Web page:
Stopped driver 'lifted policeman by nostrils', court told

A drink-driver put a policeman in a headlock and lifted him by the nostrils after being pulled over, a court heard. David Bull, 37, is accused of using "savage levels of violence" against two officers in Tavistock, Devon. He put Sgt Dave Clarke in the "choking headlock" and dislocated another officer's knee, Plymouth Crown Court heard. Man accused of assaulting Devon officer 'suffering PTSD'

Under Attack - Assaults on NHS Staff Rises - National Health Executive

A matter close to me given my better half works in the NHS and has been the victim of assault/abuse a fair few times in her service - we've discussed this topic before but every year there seems to be no end to this story, another rise in assaults against NHS workers with little end or joined up working in sight to combat this very complex problem and with the closure of NHS Protect body I cannot see this improving either. Most on here know my feelings on this but I firmly believe enforcement should be boosted with a professional organised effort to either further empower security protecting these sites OR establish some form of 'body of constables' dedicated to the protection of NHS staff, patients and property inline with private police forces currently in existence here and seen abroad (New York being a good example.) This topic usually leads to a lively debate and thought it would be good to share, I know mental health cop tackled this issue a few years ago.

Hull police officer James Ross sacked for putting woman in arm lock after 'she assaulted him'

A Hull police officer has been sacked for putting a woman in an arm lock after she allegedly assaulted him while he was on duty.

Medical Cannabis Could Be Legalised, Announces Sajid Javid

Medicinal cannabis use to be reviewed by government 19 June 2018 Image caption Billy Caldwell and Alfie Dingley both have severe epilepsy The use of cannabis for medicinal purposes is to be reviewed, which could lead to patients being prescribed drugs made from the plant, Home Secretary Sajid Javid has said. The decision was prompted by recent high-profile cases of children with severe epilepsy being denied access to cannabis oil to control seizures. He said the position "we find ourselves in currently is not satisfactory". But he stressed the drug would remain banned for recreational use. Shadow home secretary Diane Abbott welcomed the announcement, telling MPs that it was "long overdue". Boy discharged after getting cannabis oil Cannabis delay for epileptic boy 'cruel' Speaking to the House of Commons, Mr Javid said the cases of Alfie Dingley and Billy Caldwell had made him conclude it was time to review the use of cannabis for medicinal purposes. He also announced that six-year-old Alfie, who has a very rare form of epilepsy that causes up to 150 seizures per month, was being issued with a licence to receive cannabis-based drugs. His family had originally applied to the government in April, saying his condition improved after using it in the Netherlands Meanwhile, Billy, 12, was granted a 20-day licence for the drug last week after doctors made clear it was a medical emergency. He was admitted to hospital after his seizures "intensified" when his supply was confiscated at Heathrow airport. His mother Charlotte Caldwell, who has campaigned for the government review, said it was a "clearly largely positive" announcement but added "we still want to hear the details". Media playback is unsupported on your device Media captionAndy McDonald said parents were "living through the same fears" he had experienced The review would be held in two parts, Mr Javid told MPs. The first will make recommendations on which cannabis-based medicines might offer real medical and therapeutic benefits to patients. In the second part, the Advisory Council on the Misuse of Drugs will consider whether changes should be made to the classification of these products after assessing "the balance of harms and public health needs". He said: "If the review identifies significant medical benefits, then we do intend to reschedule." But he added: "This step is in no way a first step to the legalisation of cannabis for recreational use." View the full article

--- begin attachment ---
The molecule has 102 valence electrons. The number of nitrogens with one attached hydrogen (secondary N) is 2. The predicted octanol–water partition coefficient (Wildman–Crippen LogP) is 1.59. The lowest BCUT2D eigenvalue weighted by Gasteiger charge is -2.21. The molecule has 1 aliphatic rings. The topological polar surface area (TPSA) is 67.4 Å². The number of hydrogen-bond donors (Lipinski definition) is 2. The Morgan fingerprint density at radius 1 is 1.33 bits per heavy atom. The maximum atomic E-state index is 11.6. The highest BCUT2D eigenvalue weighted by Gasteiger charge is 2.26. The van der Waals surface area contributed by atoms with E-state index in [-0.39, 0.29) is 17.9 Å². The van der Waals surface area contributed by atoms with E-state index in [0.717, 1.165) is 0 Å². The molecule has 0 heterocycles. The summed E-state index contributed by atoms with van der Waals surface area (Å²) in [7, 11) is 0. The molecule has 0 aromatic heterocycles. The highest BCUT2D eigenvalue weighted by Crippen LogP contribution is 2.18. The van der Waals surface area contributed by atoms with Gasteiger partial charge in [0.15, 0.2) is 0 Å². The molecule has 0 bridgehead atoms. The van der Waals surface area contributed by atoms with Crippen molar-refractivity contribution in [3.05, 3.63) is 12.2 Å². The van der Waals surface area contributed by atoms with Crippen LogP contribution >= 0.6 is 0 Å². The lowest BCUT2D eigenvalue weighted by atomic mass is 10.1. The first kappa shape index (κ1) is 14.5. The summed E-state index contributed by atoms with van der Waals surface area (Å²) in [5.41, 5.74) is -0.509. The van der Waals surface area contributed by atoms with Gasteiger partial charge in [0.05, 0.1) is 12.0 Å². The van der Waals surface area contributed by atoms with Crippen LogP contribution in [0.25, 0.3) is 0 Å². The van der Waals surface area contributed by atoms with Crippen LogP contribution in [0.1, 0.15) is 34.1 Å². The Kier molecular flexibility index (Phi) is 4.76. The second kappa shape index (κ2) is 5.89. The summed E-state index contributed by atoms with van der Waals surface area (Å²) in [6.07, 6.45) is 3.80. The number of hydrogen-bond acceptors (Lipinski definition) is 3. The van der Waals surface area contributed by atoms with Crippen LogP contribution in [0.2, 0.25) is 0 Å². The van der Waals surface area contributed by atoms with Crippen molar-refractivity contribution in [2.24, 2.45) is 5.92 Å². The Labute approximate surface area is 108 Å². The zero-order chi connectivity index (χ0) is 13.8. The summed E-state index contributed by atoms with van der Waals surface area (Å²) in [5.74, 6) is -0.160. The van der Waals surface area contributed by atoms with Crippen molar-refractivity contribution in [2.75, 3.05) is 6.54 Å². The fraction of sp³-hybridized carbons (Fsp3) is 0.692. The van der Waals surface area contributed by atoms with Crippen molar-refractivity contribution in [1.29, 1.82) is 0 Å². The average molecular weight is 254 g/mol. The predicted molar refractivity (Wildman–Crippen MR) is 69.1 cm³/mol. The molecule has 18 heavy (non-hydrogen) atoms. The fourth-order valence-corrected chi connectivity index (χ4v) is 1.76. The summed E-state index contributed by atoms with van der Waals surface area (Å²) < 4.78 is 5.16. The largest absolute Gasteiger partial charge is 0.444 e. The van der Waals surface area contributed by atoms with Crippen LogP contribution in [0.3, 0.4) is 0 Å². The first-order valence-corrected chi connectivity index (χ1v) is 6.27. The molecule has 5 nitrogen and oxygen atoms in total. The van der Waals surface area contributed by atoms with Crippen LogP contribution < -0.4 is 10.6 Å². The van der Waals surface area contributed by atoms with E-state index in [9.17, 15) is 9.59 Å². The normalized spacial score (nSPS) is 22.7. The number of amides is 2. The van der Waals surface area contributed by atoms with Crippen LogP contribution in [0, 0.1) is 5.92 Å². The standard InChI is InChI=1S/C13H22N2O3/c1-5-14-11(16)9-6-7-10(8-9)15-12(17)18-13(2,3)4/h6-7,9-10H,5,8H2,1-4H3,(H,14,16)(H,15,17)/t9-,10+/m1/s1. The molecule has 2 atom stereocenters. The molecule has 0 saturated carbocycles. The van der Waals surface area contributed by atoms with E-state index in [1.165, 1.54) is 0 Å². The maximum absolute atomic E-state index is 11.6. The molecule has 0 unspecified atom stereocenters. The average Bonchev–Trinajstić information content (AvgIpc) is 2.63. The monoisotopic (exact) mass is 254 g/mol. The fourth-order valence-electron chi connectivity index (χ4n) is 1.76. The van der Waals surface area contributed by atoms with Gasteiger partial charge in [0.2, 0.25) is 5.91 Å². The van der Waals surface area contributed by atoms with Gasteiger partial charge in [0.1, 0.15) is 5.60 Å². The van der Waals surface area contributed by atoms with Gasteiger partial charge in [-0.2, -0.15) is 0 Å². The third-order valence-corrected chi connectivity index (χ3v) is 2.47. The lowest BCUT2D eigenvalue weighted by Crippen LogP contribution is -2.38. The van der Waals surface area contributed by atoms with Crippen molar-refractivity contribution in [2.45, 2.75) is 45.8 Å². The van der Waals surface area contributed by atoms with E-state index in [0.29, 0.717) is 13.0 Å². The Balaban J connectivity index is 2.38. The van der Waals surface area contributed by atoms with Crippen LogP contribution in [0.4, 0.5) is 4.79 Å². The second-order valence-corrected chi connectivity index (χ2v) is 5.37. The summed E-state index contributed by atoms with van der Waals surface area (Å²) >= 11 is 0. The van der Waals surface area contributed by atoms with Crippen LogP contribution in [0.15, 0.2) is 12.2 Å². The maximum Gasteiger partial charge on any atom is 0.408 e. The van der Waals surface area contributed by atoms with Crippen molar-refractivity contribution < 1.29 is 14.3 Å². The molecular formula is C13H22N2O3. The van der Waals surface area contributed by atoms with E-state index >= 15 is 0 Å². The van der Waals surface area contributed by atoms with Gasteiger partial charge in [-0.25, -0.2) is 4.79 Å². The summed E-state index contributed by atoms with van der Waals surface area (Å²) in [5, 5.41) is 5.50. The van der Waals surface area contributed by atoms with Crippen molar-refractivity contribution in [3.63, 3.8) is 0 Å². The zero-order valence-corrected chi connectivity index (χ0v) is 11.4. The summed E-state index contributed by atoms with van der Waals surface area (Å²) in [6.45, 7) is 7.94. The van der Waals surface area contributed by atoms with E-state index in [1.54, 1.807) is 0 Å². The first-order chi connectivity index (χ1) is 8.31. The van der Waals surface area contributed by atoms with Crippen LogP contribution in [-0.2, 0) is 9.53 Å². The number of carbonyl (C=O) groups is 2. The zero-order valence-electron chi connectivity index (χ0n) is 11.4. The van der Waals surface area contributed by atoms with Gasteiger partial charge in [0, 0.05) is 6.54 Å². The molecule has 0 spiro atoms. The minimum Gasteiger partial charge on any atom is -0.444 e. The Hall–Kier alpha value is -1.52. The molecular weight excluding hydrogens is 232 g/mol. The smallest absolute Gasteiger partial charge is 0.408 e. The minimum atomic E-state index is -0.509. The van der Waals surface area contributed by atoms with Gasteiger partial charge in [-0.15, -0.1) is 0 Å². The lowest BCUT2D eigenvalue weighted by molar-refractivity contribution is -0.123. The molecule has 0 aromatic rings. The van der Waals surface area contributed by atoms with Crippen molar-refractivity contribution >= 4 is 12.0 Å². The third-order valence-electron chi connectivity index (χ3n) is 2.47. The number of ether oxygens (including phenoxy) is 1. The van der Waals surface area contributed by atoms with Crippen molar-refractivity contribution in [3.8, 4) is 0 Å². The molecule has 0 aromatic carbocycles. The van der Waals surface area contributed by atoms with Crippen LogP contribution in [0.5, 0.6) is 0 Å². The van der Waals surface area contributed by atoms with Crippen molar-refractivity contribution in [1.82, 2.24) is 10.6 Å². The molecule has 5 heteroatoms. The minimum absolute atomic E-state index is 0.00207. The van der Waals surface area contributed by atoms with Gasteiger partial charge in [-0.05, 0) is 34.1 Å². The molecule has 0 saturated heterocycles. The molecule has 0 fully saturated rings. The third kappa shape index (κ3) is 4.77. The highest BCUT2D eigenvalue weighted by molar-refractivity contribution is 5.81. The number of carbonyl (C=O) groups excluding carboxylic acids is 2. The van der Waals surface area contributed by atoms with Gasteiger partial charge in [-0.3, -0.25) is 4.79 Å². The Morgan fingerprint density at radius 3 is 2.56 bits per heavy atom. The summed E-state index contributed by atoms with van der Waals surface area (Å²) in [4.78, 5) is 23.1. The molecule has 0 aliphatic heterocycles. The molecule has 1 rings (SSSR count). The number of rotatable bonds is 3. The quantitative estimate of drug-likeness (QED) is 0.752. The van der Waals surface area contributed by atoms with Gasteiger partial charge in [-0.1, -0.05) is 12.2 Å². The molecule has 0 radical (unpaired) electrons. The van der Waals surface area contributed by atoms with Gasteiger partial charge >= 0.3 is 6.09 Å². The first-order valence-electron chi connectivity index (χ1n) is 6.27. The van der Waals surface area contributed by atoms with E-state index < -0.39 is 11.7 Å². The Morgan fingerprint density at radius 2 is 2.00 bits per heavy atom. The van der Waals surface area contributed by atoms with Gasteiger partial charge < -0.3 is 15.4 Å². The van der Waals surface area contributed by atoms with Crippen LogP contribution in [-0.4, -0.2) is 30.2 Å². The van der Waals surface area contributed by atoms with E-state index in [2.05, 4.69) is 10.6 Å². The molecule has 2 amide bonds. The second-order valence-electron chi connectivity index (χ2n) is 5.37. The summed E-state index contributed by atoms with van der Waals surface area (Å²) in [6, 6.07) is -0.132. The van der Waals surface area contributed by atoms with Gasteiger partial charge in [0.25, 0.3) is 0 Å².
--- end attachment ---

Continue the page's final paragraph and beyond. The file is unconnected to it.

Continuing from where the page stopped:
BBC: Cannabis war 'comprehensively lost', says William Hague